One northern California mom has been getting a lot of attention for her super-big bump.
Brooke Luney, who’s pregnant with her sixth child, says she’s always “carried very big.”
“It’s extra noticeable because I'm 4-foot-11 and I have a short torso,” Luney, 32, told TODAY Parents. “Strangers will stop me in a store wanting to know if I’m expecting triplets,” she said.
Nope, just one baby — and perfectly healthy, Luney wants people to know.
She has been asked if she has gestational diabetes, a condition which can cause babies to grow too large if left untreated. She does not. Luney added that she doesn’t have an excess of amniotic fluid, either.
“I’ve had a healthy, uncomplicated pregnancy,” Luney said, adding that at her 35-week scan, her unborn baby boy was measuring on track at six pounds, four ounces.
The soon-to-be mom of six — Luney's due date was March 2 — gets plenty of comments on social media, where she’s been documenting her pregnancy.
“Someone told me my belly is so big my baby is living in a loft and already has WiFi,” Luney captioned one TikTok video.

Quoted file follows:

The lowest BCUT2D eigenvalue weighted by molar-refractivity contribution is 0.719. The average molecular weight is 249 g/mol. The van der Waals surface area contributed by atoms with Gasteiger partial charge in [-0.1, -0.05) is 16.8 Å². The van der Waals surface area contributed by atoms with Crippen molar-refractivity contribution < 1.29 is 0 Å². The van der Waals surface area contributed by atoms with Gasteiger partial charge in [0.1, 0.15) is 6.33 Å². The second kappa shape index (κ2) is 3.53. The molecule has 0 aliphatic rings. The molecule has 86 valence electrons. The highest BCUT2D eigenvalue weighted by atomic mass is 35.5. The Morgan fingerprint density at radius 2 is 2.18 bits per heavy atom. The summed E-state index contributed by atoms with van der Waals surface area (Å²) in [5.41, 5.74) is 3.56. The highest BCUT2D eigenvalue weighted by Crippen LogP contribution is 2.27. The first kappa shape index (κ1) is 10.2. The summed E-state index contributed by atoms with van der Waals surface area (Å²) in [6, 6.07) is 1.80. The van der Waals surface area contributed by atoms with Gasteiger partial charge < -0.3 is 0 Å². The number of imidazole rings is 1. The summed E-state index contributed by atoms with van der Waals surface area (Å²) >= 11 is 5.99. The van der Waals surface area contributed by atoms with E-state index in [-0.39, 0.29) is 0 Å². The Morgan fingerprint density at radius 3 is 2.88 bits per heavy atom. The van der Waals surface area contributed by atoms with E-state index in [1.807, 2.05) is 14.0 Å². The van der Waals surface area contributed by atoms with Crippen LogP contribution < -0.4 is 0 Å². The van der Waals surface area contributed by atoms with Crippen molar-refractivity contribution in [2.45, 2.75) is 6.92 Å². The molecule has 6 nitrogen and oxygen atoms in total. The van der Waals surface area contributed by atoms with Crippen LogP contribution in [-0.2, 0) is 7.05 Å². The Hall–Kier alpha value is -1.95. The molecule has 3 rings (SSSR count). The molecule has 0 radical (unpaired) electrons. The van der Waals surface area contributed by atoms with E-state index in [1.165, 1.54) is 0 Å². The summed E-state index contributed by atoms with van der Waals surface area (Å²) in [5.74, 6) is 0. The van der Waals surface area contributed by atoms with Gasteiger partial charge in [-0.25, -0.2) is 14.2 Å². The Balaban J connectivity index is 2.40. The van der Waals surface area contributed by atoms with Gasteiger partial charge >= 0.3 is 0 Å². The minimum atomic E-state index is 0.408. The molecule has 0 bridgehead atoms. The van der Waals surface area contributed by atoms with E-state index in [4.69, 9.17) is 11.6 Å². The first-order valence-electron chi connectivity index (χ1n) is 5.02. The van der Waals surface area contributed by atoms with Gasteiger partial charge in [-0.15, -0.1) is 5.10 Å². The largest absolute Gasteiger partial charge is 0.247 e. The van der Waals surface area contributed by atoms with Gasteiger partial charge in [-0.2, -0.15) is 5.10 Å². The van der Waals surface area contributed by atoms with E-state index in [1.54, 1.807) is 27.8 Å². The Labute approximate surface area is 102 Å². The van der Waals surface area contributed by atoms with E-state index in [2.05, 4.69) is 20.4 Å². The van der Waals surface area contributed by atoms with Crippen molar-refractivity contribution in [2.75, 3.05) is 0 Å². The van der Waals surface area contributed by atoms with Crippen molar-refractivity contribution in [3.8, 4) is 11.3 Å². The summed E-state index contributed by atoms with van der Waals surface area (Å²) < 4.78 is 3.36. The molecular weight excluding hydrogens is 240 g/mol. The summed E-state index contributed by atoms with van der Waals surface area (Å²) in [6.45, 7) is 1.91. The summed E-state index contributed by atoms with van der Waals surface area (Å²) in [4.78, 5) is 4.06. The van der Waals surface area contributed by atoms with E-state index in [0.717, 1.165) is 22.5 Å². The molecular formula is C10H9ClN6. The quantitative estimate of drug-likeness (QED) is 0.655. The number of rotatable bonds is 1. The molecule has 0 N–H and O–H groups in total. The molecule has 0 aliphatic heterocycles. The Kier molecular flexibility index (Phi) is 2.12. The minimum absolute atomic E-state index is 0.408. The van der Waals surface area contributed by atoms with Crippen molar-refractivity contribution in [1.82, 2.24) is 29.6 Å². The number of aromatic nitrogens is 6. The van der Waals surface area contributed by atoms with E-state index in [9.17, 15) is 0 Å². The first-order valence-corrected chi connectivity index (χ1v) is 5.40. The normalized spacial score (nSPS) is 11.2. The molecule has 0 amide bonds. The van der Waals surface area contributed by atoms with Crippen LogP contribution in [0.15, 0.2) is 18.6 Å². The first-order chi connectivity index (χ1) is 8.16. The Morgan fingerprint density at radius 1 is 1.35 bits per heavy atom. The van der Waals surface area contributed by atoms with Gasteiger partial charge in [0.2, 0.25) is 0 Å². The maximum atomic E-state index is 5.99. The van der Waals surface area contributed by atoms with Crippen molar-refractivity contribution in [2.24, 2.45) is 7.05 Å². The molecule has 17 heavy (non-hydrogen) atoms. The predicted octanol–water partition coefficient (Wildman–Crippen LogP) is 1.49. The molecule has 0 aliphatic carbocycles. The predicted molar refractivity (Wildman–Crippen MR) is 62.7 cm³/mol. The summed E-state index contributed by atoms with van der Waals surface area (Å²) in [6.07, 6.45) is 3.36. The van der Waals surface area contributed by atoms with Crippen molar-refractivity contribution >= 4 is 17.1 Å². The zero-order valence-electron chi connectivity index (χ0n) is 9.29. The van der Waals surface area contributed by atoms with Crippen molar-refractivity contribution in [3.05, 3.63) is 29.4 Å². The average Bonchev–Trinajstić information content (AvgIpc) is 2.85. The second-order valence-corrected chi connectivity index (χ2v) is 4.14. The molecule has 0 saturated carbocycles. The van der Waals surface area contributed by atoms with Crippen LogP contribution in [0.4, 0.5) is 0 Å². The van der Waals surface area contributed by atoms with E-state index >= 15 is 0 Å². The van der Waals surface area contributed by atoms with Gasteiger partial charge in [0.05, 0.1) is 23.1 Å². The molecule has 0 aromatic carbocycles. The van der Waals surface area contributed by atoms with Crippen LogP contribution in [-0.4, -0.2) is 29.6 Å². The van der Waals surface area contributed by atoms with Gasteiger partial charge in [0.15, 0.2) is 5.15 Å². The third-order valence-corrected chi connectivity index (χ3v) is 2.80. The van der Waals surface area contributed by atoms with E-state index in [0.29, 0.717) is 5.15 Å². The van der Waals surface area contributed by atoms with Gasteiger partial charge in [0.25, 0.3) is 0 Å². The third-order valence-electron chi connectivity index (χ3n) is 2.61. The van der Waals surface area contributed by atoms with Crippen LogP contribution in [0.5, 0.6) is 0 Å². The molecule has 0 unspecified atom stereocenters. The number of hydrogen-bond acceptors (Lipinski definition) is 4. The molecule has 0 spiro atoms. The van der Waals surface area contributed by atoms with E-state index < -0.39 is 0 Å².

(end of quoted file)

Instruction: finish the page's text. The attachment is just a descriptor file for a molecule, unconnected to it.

Other remarks have included, “Uhhhhh do you have 69 kids in there or is it 32 years old already?” and “what is she pregnant with?” To the latter, Luney replied, “A baby.”
Luney rarely finds the comments offensive. Sometimes they even make her laugh.
“Lots of them are from teenage boys and I find them hilarious. They’re kids and they don’t know,” she explained.
It's important to note that there's no one-size-fits-all pregnancy.
Related: Pregnant Erin Napier shares picture of 'weird' baby bump
Dr. Lisa Thiel, a maternal fetal medicine specialist at Spectrum Health Hospital in Grand Rapids, Michigan, previously told TODAY that bumps vary in size for a variety of reasons.
“Patient height, weight, uterine size and anatomy all play a role,” Thiel explained. “Also the position of the baby and the position of the uterus itself can change how a pregnancy is carried. For example, a tall patient with a uterus that ties back towards the spine can carry a pregnancy for quite a long time before a bump appears or is noticeable.”